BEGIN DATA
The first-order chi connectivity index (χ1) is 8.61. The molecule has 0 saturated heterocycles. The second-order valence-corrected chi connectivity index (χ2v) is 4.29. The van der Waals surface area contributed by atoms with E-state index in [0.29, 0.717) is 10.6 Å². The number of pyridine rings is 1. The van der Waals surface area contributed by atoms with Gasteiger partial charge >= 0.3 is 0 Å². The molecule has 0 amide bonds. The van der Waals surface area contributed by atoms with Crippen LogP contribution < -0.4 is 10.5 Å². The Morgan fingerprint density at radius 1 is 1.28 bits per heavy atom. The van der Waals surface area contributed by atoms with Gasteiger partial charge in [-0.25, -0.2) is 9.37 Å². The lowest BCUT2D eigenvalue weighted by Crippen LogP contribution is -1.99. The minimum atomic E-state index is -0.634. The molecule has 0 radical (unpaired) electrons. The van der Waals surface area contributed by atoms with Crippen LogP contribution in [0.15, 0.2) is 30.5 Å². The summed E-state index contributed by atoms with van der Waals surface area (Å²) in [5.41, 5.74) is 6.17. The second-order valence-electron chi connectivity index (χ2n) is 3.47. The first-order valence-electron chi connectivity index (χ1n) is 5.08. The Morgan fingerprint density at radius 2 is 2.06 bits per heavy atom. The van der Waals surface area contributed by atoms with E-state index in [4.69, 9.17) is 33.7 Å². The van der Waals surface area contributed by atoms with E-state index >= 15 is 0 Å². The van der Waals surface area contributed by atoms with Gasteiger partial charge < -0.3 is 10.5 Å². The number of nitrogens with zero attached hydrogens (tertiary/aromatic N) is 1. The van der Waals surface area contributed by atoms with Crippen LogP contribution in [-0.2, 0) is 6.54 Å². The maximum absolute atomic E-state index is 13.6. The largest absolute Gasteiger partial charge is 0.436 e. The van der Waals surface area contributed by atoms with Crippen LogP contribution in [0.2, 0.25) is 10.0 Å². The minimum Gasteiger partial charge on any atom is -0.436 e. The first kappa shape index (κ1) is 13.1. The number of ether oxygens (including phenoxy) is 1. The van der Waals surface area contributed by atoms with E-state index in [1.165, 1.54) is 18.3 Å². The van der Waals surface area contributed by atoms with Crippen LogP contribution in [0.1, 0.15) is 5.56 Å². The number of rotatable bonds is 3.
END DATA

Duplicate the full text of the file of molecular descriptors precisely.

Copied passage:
The first-order chi connectivity index (χ1) is 8.61. The molecule has 0 saturated heterocycles. The second-order valence-corrected chi connectivity index (χ2v) is 4.29. The van der Waals surface area contributed by atoms with E-state index in [0.29, 0.717) is 10.6 Å². The number of pyridine rings is 1. The van der Waals surface area contributed by atoms with Gasteiger partial charge >= 0.3 is 0 Å². The molecule has 0 amide bonds. The van der Waals surface area contributed by atoms with Crippen LogP contribution < -0.4 is 10.5 Å². The Morgan fingerprint density at radius 1 is 1.28 bits per heavy atom. The van der Waals surface area contributed by atoms with Gasteiger partial charge in [-0.25, -0.2) is 9.37 Å². The lowest BCUT2D eigenvalue weighted by Crippen LogP contribution is -1.99. The minimum atomic E-state index is -0.634. The molecule has 0 radical (unpaired) electrons. The van der Waals surface area contributed by atoms with Crippen LogP contribution in [0.15, 0.2) is 30.5 Å². The summed E-state index contributed by atoms with van der Waals surface area (Å²) in [5.41, 5.74) is 6.17. The second-order valence-electron chi connectivity index (χ2n) is 3.47. The first-order valence-electron chi connectivity index (χ1n) is 5.08. The Morgan fingerprint density at radius 2 is 2.06 bits per heavy atom. The van der Waals surface area contributed by atoms with E-state index in [4.69, 9.17) is 33.7 Å². The van der Waals surface area contributed by atoms with E-state index >= 15 is 0 Å². The van der Waals surface area contributed by atoms with Gasteiger partial charge < -0.3 is 10.5 Å². The number of nitrogens with zero attached hydrogens (tertiary/aromatic N) is 1. The van der Waals surface area contributed by atoms with Crippen LogP contribution in [-0.2, 0) is 6.54 Å². The maximum absolute atomic E-state index is 13.6. The largest absolute Gasteiger partial charge is 0.436 e. The van der Waals surface area contributed by atoms with Crippen LogP contribution in [0.2, 0.25) is 10.0 Å². The minimum Gasteiger partial charge on any atom is -0.436 e. The first kappa shape index (κ1) is 13.1. The number of ether oxygens (including phenoxy) is 1. The van der Waals surface area contributed by atoms with E-state index in [1.165, 1.54) is 18.3 Å². The van der Waals surface area contributed by atoms with Crippen LogP contribution in [0.1, 0.15) is 5.56 Å². The number of rotatable bonds is 3.